“Dr. Spong,” I’m beaming as we embrace and I look over his shoulder at our cabin. Smoke billows from the chimney, Helena leans nonchalantly against the railing. Brittney and I try not to get too close to her. Not out of animosity, but because of her vicious pet dander allergy that makes my sweater a chemical weapon.
In a matter of minutes our bags our piled in the living room near the wood stove. Every smell, every memory coming back tack sharp. The speaker connected to the hydrophones pumps in the sounds of swirling water and a distant tug. Sonic comfort food. Macaroni and Cheese for the ears. Within the hour we’re splitting wood, scanning for humpbacks, falling back into the beautiful rhythm of the island. I walk past Brittney bent over the chopping block, Porter sprinting up in down the hill, his euphoria matches ours.
“Do you feel like you’re floating three inches above the ground?”
The shadows grow long, the sun dipping behind the island painting the mountains in a soft glow. I step out onto our porch, drinking in the view. A mile down the sea lions roar and bark, the noise rising to a crescendo. With no warning dozens of them launch themselves into the water. I furrow my brow, what on earth is making them all – and I see them.
Dorsal fins. Five of them. Just off the rocks, smooth curved dorsals with knife sharp points. Biggs. Transients. Oh my God. For a heartbeat I’m rooted to the spot, too stunned to move. On our first night? Muscle memory takes over. I skid across the deck, throwing open the door to our cabin and scream, “Biggs at the sea lion haul out!” I’m gone before Brittney can respond, tearing over to Paul and Helena’s, heart pounding, I haven’t seen orcas in months. I repeat the message and head for the observation deck, camera in hand.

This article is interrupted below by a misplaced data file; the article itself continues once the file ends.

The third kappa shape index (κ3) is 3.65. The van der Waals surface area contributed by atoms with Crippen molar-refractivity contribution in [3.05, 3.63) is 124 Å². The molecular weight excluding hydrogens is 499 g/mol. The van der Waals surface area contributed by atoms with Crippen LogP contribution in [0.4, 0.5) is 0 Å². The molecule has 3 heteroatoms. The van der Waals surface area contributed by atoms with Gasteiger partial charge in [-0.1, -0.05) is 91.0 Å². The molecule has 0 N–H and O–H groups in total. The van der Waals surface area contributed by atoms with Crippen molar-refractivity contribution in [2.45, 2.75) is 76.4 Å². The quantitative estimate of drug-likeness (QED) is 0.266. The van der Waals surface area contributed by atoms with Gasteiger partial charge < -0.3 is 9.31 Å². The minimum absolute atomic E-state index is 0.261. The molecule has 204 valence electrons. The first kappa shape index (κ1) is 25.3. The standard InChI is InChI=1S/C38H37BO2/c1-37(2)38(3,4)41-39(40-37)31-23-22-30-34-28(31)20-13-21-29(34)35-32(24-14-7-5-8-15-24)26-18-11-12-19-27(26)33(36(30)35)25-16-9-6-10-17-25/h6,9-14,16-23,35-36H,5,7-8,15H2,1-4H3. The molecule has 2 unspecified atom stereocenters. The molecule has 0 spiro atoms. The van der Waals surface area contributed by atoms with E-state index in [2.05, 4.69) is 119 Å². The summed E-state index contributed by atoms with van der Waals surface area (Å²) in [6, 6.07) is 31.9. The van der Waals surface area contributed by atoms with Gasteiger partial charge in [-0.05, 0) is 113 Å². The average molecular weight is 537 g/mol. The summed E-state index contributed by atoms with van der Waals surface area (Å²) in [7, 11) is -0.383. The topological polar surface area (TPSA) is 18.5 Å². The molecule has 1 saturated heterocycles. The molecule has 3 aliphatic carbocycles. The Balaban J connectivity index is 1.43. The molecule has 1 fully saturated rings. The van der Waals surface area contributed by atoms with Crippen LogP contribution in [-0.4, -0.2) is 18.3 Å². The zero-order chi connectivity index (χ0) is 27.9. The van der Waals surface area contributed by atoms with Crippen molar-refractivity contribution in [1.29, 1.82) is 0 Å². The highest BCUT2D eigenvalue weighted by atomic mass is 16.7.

The light is so dim every photo is like a blurred and pixelated photo of Sasquatch. There a mile away. It doesn’t matter. As the last of the daylight fades we strain our eyes to follow the group as they go around the corner, leaving the sea lions in a frenzy. The movie script ends, the whales vanish, and we stand in near darkness. No roads, no cars, no stores. Just us, the trees, the ocean, each other. Back where we belong.